Capitalism, coronavirus and cronyism

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Around the world governments are preparing huge bailout packages in response to the coronavirus pandemic.

It’s good to see Greenpeace taking a lead in encouraging people to feed in suggestions for a package based on human need, climate justice and long-term sustainability.

But don’t hold your breath – it’s not going to happen.

In New Zealand Ardern’s Labour-led government is working with Treasury, the Reserve Bank and the corporate sector to develop New Zealand’s big budget rescue passage. Human need, climate justice and long-term sustainability are not in their vocabulary.

Saving businesses is the first priority – workers losing their jobs are collateral damage and, after minimal help, will have to fend for themselves.

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The irony in all such bailouts is that those who grow the fattest in good times, at the expense of the rest of us, are the first to demand handouts when times are tough.

And so it will be. The big corporates who fund the election campaigns of National, Labour and New Zealand First will be first in line with buckets in hand. In all but name they have designed the package for themselves.

It’s also important to remember these corporate bludgers pay a pittance in tax at the best of times. They pay a far lower percentage of their income in tax than those who earn their incomes through wages or salaries. It is workers’ taxes which will bailout businesses.

And the government will oblige. After all, the government will need their big corporate donations for the election campaign later this year.

After all, the big corporates want the best political party that money can buy.

And the rest of us will pay for it.

7 COMMENTS

  1. I hope that the government is putting real pressure on the banks to do their bit in this crisis
    Year after year billions of dollars of profit have flowed from the big banks to Australia. Now is the time for pay back.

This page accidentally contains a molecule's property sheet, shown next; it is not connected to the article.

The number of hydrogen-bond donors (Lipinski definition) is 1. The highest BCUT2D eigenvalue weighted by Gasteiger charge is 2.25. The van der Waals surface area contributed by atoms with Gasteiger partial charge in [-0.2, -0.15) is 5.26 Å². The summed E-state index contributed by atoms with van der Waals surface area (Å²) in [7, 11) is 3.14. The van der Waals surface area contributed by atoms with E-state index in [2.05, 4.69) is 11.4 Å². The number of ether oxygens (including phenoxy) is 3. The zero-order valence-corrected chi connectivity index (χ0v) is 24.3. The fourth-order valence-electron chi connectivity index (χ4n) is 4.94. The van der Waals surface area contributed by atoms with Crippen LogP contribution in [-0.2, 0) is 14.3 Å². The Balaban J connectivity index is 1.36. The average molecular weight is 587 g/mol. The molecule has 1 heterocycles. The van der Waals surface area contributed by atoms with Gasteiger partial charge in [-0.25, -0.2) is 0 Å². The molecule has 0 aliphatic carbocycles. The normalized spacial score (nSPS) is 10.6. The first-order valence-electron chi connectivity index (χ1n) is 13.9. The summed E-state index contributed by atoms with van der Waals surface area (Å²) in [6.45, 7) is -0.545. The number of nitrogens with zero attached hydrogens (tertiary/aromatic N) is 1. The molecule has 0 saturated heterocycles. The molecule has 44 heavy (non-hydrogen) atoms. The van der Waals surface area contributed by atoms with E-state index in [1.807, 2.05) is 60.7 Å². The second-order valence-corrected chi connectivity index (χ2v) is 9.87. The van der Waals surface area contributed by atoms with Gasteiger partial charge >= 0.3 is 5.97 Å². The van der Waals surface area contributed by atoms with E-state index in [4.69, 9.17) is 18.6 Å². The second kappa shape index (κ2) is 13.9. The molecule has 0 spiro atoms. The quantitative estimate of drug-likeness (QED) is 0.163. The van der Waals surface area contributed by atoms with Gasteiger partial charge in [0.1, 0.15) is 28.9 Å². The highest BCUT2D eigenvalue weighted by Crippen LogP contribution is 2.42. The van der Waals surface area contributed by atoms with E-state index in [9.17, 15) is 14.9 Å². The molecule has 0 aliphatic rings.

I am hoping there will be a big announcement regarding substantial mortgage and business loan holidays for those affected by this pandemic.its a chance for the banks to show their colours

  2. Never was a truer word spoken. Privatise the profits socialise the losses.

    “Human need, climate justice and long-term sustainability are not in their vocabulary. Saving businesses is the first priority – workers losing their jobs are collateral damage and, after minimal help, will have to fend for themselves.”

    All those airlines around the world (I hear most of them will be bankrupt by the end of May) have no doubt handed out nice dividends over the years, and the idea that any of them will be bailed out is an anathema to me. Save some for a rainy day isn’t that we are all told even those on pathetic little benefits. Although the government buying more of our airline I am happy with at this point but no ‘loans’.

    • If all air travel dies then the planet and humanity will benefit
      Humans need to adjust to a simpler basic cleaners less wasteful lifestyle.

  3. Unions and workers representation are absent in the discussion with govt.
    The banks will do well with the mooted financial package as will international lenders the gutless governments of nz will call on.
    This coming crisis is a time that calls for the govt to supply its own money not borrow to add to the trough the pigs feed from.
    New money in NZ comes from the Reserve Bank and private banks. RBNZ 2.7% being replacement coins and notes, private banks 97+% from creation of fiat loans. All those business loans add a bonanza to the annual banksters haul of many billions making the $12.1Bn govt package look very small.
    Time for a change is well overdue.
    Rumble.

  4. I and my wife can’t go to India because of the Corona virus. We had intended to go to aizawl in north east India for my friend diana Pachuau s wedding. However the Indian government is not allow ing foreigners into mizoram where she lives.

  5. This ‘mini’ crisis is all good for the major one of climate change. Even Labour isn’t soldered to conservativism, more to ‘politics is the art of the possible’. They are, maybe, just as ready to do what is necessary for the people. You’d have to consult Helen about that. Certainly not ready to talk for truth, though Ardern is capable.

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